Boxes and Polygons in ADQL/STC. Questions and recommendation.
Tamas Budavari
budavari at pha.jhu.edu
Sat Oct 24 02:05:05 PDT 2009
I believe that both BOX definitions would have advantages and clearly
very different uses:
- Using "RA-Dec" BOXes one could tile the entire sky without any overlap
and, as Tom points out, they are extremely simple to implement.
- A "great circle" BOX could represent a simple region that can describe
the coverage of a rectangular detector with WCS TAN projection.
Considering that STC/s is part of the ADQL geometry specs, whose polygons
are apparently restricted to great circles, one could argue that BOX
should be interpreted in the "RA-Dec" sense for simplicity, and use the
STC/s polygon for the other case.
Alternatively, one could define the BOX to be a shortcut to the STC/s
polygon, and implement RA-Dec constraints by explicitely spelling them out
in the query.
I don't feel strongly either way but perhaps the latter is a bit more
appealing to me, because this way a simple and common geometry constraint
(TAN coverage of, say, a CCD) could be described in ADQL without
supporting the more advanced STC/s constructs that might be a little more
challenging for some implementations in terms of parsing and query
optimization.
Cheers, T.
P.S. Of course, one could also just have both boxes in ADQL with separate
keywords.
On Fri, 23 Oct 2009, Tom McGlynn wrote:
> Alberto Micol wrote:
>> On 23 Oct 2009, at 21:19, Arnold Rots wrote:
>>
>>
>>> 4.5.1.5 Box
>>> A Box is a special case of a Polygon, defined purely for convenience. It
>>> is
>>> specified by a center position and size (in both coordinates) defining a
>>> cross
>>> centered on the center position and with arms extending, parallel to the
>>> coordinate axes at the center position, for half the respective sizes on
>>> either side.
>>> The box?s sides are line segments or great circles intersecting the arms
>>> of the
>>> cross in its end points at right angles with the arms.
>>>
>>
>> My trouble is with the sentence that the arms extend "parallel to the
>> coordinate axes".
>> "Parallel" to the equator cannot be a great circle unless it is the
>> equator itself. Hence:
>> Does that mean that the I should measure the size of the "horizontal" arm
>> along
>> the small circle parallel to the equator?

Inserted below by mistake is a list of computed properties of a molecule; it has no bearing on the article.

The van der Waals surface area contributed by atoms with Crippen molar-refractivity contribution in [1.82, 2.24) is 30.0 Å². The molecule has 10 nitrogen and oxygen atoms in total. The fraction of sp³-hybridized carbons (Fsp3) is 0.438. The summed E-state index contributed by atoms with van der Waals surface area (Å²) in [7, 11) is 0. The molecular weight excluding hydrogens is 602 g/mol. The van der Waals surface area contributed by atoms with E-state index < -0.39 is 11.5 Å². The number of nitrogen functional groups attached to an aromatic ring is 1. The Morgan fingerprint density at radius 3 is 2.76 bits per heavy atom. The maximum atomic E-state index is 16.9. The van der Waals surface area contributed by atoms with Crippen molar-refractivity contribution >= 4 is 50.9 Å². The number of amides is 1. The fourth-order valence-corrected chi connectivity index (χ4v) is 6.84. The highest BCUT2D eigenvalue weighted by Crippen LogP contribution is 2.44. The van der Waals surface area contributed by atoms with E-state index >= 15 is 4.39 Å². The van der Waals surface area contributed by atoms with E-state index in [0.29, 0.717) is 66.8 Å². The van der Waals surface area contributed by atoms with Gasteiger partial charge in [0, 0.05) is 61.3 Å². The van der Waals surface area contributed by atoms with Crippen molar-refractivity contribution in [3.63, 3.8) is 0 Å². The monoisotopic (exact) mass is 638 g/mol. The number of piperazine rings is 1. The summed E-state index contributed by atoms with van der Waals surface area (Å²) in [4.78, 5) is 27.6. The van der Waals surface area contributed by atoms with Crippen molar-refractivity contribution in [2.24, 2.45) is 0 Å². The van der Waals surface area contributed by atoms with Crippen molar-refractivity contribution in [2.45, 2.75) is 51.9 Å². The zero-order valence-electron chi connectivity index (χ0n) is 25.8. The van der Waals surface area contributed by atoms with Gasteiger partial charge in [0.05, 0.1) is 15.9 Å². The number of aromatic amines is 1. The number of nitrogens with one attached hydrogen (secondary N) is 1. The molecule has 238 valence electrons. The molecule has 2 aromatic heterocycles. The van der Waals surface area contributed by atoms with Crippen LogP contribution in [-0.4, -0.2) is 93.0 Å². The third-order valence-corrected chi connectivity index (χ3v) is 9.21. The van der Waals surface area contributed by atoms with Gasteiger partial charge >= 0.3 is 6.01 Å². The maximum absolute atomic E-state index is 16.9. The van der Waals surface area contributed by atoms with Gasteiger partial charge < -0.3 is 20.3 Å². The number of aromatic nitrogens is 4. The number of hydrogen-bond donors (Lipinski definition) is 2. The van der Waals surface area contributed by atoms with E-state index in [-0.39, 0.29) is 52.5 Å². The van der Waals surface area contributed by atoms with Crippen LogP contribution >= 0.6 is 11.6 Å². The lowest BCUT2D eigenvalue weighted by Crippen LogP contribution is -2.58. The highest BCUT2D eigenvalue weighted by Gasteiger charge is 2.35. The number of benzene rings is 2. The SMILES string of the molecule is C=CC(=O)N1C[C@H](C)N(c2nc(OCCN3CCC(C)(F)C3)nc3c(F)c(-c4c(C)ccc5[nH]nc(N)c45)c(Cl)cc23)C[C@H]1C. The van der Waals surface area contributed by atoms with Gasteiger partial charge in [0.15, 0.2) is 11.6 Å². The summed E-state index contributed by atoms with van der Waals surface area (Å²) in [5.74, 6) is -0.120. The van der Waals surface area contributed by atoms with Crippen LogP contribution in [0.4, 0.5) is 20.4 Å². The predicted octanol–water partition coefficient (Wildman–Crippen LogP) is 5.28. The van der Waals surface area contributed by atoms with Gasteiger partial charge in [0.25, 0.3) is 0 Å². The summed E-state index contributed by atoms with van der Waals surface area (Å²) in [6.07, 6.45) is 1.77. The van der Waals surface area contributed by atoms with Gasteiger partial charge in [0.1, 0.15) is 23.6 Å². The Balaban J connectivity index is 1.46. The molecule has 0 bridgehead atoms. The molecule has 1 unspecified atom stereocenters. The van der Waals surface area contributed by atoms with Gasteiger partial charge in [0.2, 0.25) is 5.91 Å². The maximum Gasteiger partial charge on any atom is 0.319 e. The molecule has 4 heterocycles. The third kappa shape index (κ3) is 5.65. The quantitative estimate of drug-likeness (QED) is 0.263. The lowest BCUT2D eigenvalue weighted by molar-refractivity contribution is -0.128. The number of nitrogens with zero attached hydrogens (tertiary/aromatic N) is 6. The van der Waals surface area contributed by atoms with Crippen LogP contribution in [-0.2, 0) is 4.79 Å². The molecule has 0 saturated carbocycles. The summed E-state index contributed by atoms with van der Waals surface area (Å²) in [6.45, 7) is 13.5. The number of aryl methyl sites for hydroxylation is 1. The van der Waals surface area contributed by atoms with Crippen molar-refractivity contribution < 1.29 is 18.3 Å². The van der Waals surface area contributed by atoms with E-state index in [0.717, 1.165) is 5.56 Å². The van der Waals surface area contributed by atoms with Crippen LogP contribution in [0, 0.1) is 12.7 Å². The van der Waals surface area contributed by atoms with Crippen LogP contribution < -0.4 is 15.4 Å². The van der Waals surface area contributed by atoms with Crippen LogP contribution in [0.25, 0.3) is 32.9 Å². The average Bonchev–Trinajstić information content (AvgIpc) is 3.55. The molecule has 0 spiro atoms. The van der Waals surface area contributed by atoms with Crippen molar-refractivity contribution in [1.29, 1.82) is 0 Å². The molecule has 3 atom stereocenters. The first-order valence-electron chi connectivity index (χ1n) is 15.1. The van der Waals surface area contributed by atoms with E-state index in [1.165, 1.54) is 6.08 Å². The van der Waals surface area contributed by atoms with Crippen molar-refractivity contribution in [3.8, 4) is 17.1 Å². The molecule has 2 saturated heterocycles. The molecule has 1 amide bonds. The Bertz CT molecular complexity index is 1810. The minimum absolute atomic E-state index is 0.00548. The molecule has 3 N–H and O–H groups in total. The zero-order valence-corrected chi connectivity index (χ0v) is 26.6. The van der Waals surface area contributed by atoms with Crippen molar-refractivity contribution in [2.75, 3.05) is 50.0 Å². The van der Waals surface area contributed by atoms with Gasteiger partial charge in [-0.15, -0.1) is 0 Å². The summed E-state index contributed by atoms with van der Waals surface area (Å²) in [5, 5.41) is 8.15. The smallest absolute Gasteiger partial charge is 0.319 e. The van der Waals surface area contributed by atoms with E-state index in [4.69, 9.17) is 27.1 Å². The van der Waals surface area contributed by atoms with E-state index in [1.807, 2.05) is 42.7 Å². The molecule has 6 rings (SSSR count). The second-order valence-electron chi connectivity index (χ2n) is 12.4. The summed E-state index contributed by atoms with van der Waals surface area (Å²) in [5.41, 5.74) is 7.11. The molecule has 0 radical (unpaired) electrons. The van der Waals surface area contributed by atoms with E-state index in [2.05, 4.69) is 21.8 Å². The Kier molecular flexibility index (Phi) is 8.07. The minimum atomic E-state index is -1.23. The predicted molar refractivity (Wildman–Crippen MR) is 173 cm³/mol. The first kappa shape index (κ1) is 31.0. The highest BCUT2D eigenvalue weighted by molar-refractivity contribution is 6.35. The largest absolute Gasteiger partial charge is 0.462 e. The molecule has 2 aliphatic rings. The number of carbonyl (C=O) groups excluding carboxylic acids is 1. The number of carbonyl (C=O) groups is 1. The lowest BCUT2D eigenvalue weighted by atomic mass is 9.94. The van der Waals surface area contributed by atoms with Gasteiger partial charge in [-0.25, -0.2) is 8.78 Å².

>> If this is correct, then a size of 180 deg is an hemisphere if and only if
>> the centre is placed
>> on the equator.
>>
>> I appreciate some help, thanks!
>>
>>
> Hi Alberto,
>
> I understood this to mean that the horizontal arm goes along great circle
> which has an apex (highest latitude, or lowest
> if the point is in the southern hemisphere) at the point. So the great
> circle is 'parallel' to the equator but only
> instantaneously at that point However I wouldn't mind one of the experts
> chiming in here.
>
>> Then, regarding the usefulness of a BOX made of great circle arcs:
>> that is useful because to find if a point is inside or outside such BOX
>> it is just matter to compute the scalar product of the vector representing
>> the point
>> and the 4 vectors representing the half-spaces of the 4 box sides.
>>
>> Of course this means that it will no longer be possible to use (ra, dec)
>> as we are used to,
>> as in: ra BETWEEN this AND that AND dec BETWEEN d0 AND d1
>> and instead we have to go to a vectorial representation of the sky
>> coordinates.
>>
>>
>
> My problem is that as far as I can see, the problem that the astronomers want
> to answer will be phrased
> in terms of limits on RA and Dec so that even though it might be
> mathematically handy it's not necessarily relevant
> to the problems we want to solve. In any case there's nothing special about
> the box here. It's true for any
> (convex?) polygon isn't it?
>
> Tom
>
> P.S. I think I've gotten the equations for the vertices of a box (assuming
> my interpretation above is correct). The derivation
> was pretty easy once I abandoned trying to do things using pure geometry and
> attacked it using the centers of the great circles and
> analytic geometry. I'll try to post it somewhere tomorrow.
>
>
>>
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